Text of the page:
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Updating Beliefs When Evidence is Open to Interpretation: Implications for Bias and Polarization

48 Pages Posted: 5 Jun 2013 Last revised: 14 Mar 2017

Roland G. Fryer Jr.

Harvard University - Department of Economics; National Bureau of Economic Research (NBER); American Bar Foundation; University of Chicago

Philipp Harms

Institute of Mathematical Stochastics

Matthew O. Jackson

Stanford University - Department of Economics; Santa Fe Institute; Canadian Institute for Advanced Research (CIFAR)

Multiple version iconThere are 2 versions of this paper

Date Written: May 1, 2016

Abstract

We introduce a model in which agents observe signals about the state of the world, some of which are open to interpretation. Our decision makers use Bayes' rule in an iterative way: first to interpret each signal and then to form a posterior on the sequence of interpreted signals. This `double updating' leads to confirmation bias and can lead agents who observe the same information to polarize: the distance between their beliefs can grow after observing a common sequence of signals. Such updating is approximately optimal if agents must interpret ambiguous signals and sufficiently discount the future. If they are very patient but can only store interpretations of ambiguous signals, then a time-varying random interpretation rule (still double-updating) is approximately optimal. In a continuous (normally distributed) version of the model, we show that posterior beliefs never lose the influence of the prior and still always converge, but always converge to something that is influenced by the prior and early signals and so is wrong with probability one. Beliefs become arbitrarily accurate as the signal accuracy increases, but are always biased. We explore the model in an on-line experiment in which individuals interpret research summaries about climate change and the death penalty and report beliefs. Consistent with the model, not only is there a significant relationship between an individual's prior and their interpretation of the summaries; but more than half of the subjects exhibit polarizing behavior - shifting their beliefs further from the average belief after seeing the same summaries as all other subjects.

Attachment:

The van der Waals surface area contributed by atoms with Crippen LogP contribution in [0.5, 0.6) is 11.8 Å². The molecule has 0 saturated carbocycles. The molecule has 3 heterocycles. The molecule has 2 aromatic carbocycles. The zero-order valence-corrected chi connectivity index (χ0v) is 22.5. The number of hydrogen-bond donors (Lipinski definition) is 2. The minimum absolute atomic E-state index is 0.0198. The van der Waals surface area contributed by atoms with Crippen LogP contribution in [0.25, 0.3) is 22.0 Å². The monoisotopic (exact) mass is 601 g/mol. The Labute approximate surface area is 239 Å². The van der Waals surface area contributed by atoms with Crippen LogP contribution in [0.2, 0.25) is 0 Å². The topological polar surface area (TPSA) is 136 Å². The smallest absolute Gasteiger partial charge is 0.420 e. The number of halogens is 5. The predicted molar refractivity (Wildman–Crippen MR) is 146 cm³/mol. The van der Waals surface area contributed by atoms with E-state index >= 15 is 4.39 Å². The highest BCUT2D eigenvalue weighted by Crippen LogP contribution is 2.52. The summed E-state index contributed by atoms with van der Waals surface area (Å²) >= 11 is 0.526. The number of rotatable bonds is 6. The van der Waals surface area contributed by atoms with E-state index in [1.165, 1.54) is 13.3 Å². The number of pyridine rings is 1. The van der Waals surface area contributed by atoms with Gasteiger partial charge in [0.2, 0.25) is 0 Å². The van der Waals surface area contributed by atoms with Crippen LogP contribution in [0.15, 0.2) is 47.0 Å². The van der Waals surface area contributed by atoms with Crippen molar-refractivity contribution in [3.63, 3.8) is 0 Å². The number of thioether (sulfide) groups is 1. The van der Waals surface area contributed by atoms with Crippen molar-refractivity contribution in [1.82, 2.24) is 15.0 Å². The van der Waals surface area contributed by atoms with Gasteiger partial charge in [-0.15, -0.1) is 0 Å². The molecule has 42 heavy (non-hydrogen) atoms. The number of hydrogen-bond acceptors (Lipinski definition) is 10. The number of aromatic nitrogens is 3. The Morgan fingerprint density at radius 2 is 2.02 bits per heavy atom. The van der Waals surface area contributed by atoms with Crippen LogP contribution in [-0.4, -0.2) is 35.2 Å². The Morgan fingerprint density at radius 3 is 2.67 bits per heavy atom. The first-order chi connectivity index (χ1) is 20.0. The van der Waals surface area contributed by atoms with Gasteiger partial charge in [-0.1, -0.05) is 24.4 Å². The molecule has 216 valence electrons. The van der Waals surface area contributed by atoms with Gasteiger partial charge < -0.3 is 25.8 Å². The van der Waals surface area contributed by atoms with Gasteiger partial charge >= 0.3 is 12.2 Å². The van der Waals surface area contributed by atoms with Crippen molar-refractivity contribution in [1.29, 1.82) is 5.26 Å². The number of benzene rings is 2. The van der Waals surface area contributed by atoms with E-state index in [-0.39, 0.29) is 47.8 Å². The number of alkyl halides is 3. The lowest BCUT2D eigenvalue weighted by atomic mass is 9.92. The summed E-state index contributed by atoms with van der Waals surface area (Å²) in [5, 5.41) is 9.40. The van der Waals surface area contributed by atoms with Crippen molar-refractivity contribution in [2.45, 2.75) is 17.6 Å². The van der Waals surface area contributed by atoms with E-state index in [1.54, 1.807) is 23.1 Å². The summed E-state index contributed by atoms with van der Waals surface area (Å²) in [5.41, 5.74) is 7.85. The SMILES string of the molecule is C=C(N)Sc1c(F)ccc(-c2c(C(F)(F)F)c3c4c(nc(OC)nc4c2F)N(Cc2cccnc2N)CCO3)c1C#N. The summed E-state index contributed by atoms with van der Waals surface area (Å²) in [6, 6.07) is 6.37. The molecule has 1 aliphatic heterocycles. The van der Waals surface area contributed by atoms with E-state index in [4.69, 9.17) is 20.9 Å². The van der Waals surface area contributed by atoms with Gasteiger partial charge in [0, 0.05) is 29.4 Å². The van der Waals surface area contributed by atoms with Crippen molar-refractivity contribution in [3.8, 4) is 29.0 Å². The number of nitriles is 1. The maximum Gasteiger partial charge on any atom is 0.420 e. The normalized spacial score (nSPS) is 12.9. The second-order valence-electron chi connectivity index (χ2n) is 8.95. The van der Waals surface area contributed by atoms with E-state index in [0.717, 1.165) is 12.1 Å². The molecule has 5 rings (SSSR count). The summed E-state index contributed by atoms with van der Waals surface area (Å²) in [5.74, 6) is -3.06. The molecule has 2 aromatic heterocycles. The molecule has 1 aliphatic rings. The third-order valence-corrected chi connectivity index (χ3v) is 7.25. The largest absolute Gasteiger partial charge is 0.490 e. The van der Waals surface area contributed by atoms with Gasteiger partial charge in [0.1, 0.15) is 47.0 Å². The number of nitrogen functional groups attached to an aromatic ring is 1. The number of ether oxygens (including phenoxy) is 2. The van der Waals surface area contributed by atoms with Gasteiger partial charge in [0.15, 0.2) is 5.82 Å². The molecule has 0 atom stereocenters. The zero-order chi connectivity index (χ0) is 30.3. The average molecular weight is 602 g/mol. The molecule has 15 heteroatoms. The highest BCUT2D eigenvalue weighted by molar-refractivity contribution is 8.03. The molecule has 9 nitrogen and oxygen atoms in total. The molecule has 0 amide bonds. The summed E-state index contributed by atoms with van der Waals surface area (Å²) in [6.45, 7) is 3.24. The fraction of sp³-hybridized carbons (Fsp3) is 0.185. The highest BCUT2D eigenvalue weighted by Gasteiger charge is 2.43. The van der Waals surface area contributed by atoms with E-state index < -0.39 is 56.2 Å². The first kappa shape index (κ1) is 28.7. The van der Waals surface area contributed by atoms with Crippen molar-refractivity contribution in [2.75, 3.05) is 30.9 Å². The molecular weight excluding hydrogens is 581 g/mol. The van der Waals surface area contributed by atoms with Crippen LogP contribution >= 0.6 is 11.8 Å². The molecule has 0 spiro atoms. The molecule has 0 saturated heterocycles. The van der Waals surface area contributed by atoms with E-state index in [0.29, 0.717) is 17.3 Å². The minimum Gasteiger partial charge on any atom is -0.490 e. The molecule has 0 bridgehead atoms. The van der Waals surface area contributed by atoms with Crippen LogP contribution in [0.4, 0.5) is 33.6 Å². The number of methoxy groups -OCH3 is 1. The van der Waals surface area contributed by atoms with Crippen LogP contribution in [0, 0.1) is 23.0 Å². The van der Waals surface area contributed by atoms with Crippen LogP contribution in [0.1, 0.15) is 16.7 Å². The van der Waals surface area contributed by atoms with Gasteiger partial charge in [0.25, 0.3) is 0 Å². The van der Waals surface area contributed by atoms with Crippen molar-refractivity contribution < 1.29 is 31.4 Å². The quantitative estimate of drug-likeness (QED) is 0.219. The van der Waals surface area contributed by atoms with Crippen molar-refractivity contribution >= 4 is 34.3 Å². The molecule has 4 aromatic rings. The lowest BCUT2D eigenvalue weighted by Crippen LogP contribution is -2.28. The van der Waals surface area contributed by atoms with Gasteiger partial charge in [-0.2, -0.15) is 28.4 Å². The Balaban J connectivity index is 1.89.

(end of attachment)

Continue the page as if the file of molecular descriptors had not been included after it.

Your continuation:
Keywords: beliefs, polarization, learning, updating, Bayesian updating, biases, discrimination, decision making

JEL Classification: D10, D80, J15, J71, I30

Suggested Citation

Fryer, Roland G. and Harms, Philipp and Jackson, Matthew O., Updating Beliefs When Evidence is Open to Interpretation: Implications for Bias and Polarization (May 1, 2016). Available at SSRN: https://ssrn.com/abstract=2263504 or http://dx.doi.org/10.2139/ssrn.2263504

Roland G. Fryer Jr.

Harvard University - Department of Economics ( email )

Littauer Center
Cambridge, MA 02138
United States

National Bureau of Economic Research (NBER)

1050 Massachusetts Avenue
Cambridge, MA 02138
United States

American Bar Foundation

750 N. Lake Shore Drive
Chicago, IL 60611
United States

University of Chicago ( email )

1101 East 58th Street
Chicago, IL 60637
United States

Philipp Harms

Institute of Mathematical Stochastics ( email )

D-79104, Freiburg
Germany

Matthew O. Jackson (Contact Author)

Stanford University - Department of Economics ( email )

Landau Economics Building
579 Serra Mall
Stanford, CA 94305-6072
United States
1-650-723-3544 (Phone)

HOME PAGE: http://www.stanford.edu/~jacksonm

Santa Fe Institute

1399 Hyde Park Road
Santa Fe, NM 87501
United States

Canadian Institute for Advanced Research (CIFAR) ( email )

180 Dundas Street West, Suite 1400
Toronto, Ontario
Canada

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